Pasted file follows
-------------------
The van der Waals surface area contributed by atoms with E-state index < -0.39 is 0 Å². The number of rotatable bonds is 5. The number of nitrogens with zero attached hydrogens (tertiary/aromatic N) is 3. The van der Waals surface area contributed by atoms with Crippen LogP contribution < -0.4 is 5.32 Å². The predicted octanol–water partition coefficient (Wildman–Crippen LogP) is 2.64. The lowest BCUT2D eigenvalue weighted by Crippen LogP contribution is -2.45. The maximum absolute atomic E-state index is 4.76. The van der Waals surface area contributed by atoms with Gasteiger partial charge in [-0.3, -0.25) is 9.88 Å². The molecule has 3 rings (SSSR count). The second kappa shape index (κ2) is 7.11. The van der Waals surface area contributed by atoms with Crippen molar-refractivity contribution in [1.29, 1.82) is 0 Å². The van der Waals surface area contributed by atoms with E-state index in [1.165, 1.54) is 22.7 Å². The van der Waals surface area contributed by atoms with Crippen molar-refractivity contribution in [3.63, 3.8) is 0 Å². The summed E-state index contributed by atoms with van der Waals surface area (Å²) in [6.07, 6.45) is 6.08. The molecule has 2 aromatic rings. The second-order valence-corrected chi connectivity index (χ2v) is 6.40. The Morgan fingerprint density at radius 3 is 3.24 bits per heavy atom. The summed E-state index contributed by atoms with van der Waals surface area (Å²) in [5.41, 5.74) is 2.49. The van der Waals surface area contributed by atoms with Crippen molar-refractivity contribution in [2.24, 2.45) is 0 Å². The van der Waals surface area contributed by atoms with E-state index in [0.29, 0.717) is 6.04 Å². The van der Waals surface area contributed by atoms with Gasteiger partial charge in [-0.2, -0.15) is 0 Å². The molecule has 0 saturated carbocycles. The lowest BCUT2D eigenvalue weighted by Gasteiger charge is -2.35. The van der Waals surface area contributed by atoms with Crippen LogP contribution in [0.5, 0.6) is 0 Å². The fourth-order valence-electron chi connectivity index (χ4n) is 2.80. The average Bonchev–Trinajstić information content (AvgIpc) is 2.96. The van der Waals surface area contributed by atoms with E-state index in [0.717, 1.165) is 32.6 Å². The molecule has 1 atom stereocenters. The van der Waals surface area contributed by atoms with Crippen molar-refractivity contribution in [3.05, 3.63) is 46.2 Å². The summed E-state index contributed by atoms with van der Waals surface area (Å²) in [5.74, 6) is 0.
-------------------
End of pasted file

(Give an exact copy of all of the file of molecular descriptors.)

The van der Waals surface area contributed by atoms with E-state index < -0.39 is 0 Å². The number of rotatable bonds is 5. The number of nitrogens with zero attached hydrogens (tertiary/aromatic N) is 3. The van der Waals surface area contributed by atoms with Crippen LogP contribution < -0.4 is 5.32 Å². The predicted octanol–water partition coefficient (Wildman–Crippen LogP) is 2.64. The lowest BCUT2D eigenvalue weighted by Crippen LogP contribution is -2.45. The maximum absolute atomic E-state index is 4.76. The van der Waals surface area contributed by atoms with Gasteiger partial charge in [-0.3, -0.25) is 9.88 Å². The molecule has 3 rings (SSSR count). The second kappa shape index (κ2) is 7.11. The van der Waals surface area contributed by atoms with Crippen molar-refractivity contribution in [1.29, 1.82) is 0 Å². The van der Waals surface area contributed by atoms with E-state index in [1.165, 1.54) is 22.7 Å². The van der Waals surface area contributed by atoms with Crippen molar-refractivity contribution in [3.63, 3.8) is 0 Å². The summed E-state index contributed by atoms with van der Waals surface area (Å²) in [6.07, 6.45) is 6.08. The molecule has 2 aromatic rings. The second-order valence-corrected chi connectivity index (χ2v) is 6.40. The Morgan fingerprint density at radius 3 is 3.24 bits per heavy atom. The summed E-state index contributed by atoms with van der Waals surface area (Å²) in [5.41, 5.74) is 2.49. The van der Waals surface area contributed by atoms with Crippen molar-refractivity contribution in [2.24, 2.45) is 0 Å². The van der Waals surface area contributed by atoms with E-state index in [0.29, 0.717) is 6.04 Å². The van der Waals surface area contributed by atoms with Gasteiger partial charge in [-0.2, -0.15) is 0 Å². The molecule has 0 saturated carbocycles. The lowest BCUT2D eigenvalue weighted by Gasteiger charge is -2.35. The van der Waals surface area contributed by atoms with Crippen LogP contribution in [0.5, 0.6) is 0 Å². The fourth-order valence-electron chi connectivity index (χ4n) is 2.80. The average Bonchev–Trinajstić information content (AvgIpc) is 2.96. The van der Waals surface area contributed by atoms with E-state index in [0.717, 1.165) is 32.6 Å². The molecule has 1 atom stereocenters. The van der Waals surface area contributed by atoms with Crippen molar-refractivity contribution in [3.05, 3.63) is 46.2 Å². The summed E-state index contributed by atoms with van der Waals surface area (Å²) in [5.74, 6) is 0.